Rice proteins that bind single-stranded G-rich telomere DNA

Rice proteins that bind single-stranded G-rich telomere DNA In this work, we have identified and characterized proteins in rice nuclear extracts that specifically bind the single-stranded G-rich telomere sequence. Three types of specific DNA-protein complexes (I, II, and III) were identified by gel retardation assays using synthetic telomere substrates consisting of two or more single-stranded TTTAGGG repeats and rice nuclear extracts. Since each complex has a unique biochemical property and differs in electrophoretic mobility, at least three different proteins interact with the G-rich telomere sequences. These proteins are called rice G-rich telomere binding protein (RGBP) and none of them show binding affinity to double-stranded telomere repeats or single-stranded C-rich sequence. Changing one or two G's to C's in the TTTAGGG repeats abolishes binding activity. RGBPs have a greatly reduced affinity for human and Tetrahymena telomeric sequence and do not efficiently bind the cognate G-rich telomere RNA sequence UUUAGGG. Like other telomere binding proteins, RGBPs are resistant to high salt concentrations. RNase sensitivity of the DNA-protein interactions was tested to investigate whether an RNA component mediates the telomeric DNA-protein interaction. In this assay, we observed a novel complex (complex III) in gel retardation assays which did not alter the mobilities or the band intensities of the two pre-existing complexes (I and II). The complex III, in addition to binding to telomeric sequences, has a binding affinity to rice nuclear RNA, whereas two other complexes have a binding affinity to only single-stranded G-rich telomere DNA. Taken together, these studies suggest that RGBPs are new types of telomere-binding proteins that bind in vitro to single-stranded G-rich telomere DNA in the angiosperms. http://www.deepdyve.com/assets/images/DeepDyve-Logo-lg.png Plant Molecular Biology Springer Journals

Rice proteins that bind single-stranded G-rich telomere DNA

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Publisher
Springer Journals
Copyright
Copyright © 1998 by Kluwer Academic Publishers
Subject
Life Sciences; Biochemistry, general; Plant Sciences; Plant Pathology
ISSN
0167-4412
eISSN
1573-5028
D.O.I.
10.1023/A:1005994719175
Publisher site
See Article on Publisher Site

Abstract

In this work, we have identified and characterized proteins in rice nuclear extracts that specifically bind the single-stranded G-rich telomere sequence. Three types of specific DNA-protein complexes (I, II, and III) were identified by gel retardation assays using synthetic telomere substrates consisting of two or more single-stranded TTTAGGG repeats and rice nuclear extracts. Since each complex has a unique biochemical property and differs in electrophoretic mobility, at least three different proteins interact with the G-rich telomere sequences. These proteins are called rice G-rich telomere binding protein (RGBP) and none of them show binding affinity to double-stranded telomere repeats or single-stranded C-rich sequence. Changing one or two G's to C's in the TTTAGGG repeats abolishes binding activity. RGBPs have a greatly reduced affinity for human and Tetrahymena telomeric sequence and do not efficiently bind the cognate G-rich telomere RNA sequence UUUAGGG. Like other telomere binding proteins, RGBPs are resistant to high salt concentrations. RNase sensitivity of the DNA-protein interactions was tested to investigate whether an RNA component mediates the telomeric DNA-protein interaction. In this assay, we observed a novel complex (complex III) in gel retardation assays which did not alter the mobilities or the band intensities of the two pre-existing complexes (I and II). The complex III, in addition to binding to telomeric sequences, has a binding affinity to rice nuclear RNA, whereas two other complexes have a binding affinity to only single-stranded G-rich telomere DNA. Taken together, these studies suggest that RGBPs are new types of telomere-binding proteins that bind in vitro to single-stranded G-rich telomere DNA in the angiosperms.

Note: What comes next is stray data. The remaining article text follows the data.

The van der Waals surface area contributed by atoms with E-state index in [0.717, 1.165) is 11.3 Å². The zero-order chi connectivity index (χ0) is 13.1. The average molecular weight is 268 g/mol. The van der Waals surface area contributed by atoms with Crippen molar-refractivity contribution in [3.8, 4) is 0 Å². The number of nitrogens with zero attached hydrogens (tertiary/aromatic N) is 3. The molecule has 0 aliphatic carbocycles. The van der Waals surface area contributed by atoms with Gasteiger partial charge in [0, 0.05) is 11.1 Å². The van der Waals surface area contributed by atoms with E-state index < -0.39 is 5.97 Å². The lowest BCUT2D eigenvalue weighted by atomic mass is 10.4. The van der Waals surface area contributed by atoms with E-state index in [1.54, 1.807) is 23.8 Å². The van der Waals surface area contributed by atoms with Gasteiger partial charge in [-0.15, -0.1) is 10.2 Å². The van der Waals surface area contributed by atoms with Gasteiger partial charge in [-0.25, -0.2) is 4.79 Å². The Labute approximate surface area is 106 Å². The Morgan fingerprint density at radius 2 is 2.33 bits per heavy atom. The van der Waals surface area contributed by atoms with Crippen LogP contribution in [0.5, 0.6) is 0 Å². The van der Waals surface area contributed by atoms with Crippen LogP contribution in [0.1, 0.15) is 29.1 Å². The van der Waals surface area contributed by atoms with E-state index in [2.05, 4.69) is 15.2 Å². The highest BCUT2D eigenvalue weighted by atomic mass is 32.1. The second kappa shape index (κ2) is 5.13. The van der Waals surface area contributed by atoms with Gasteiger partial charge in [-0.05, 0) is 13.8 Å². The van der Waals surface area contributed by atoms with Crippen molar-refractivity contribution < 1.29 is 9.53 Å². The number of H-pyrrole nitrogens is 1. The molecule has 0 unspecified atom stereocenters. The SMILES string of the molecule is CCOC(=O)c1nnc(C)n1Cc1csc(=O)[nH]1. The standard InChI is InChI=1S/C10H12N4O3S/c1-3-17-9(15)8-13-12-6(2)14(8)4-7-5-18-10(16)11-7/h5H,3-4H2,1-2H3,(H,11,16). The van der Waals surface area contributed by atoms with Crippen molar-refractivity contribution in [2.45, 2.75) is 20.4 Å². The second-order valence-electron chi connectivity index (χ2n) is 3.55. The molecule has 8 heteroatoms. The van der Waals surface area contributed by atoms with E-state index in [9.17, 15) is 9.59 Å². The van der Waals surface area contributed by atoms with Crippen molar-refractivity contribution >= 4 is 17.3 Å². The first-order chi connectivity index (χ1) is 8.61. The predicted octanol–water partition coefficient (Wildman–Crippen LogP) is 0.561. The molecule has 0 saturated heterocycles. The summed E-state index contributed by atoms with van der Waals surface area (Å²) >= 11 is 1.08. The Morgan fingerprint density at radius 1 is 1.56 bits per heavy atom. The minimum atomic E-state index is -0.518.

Journal

Plant Molecular BiologySpringer Journals

Published: Oct 6, 2004

References

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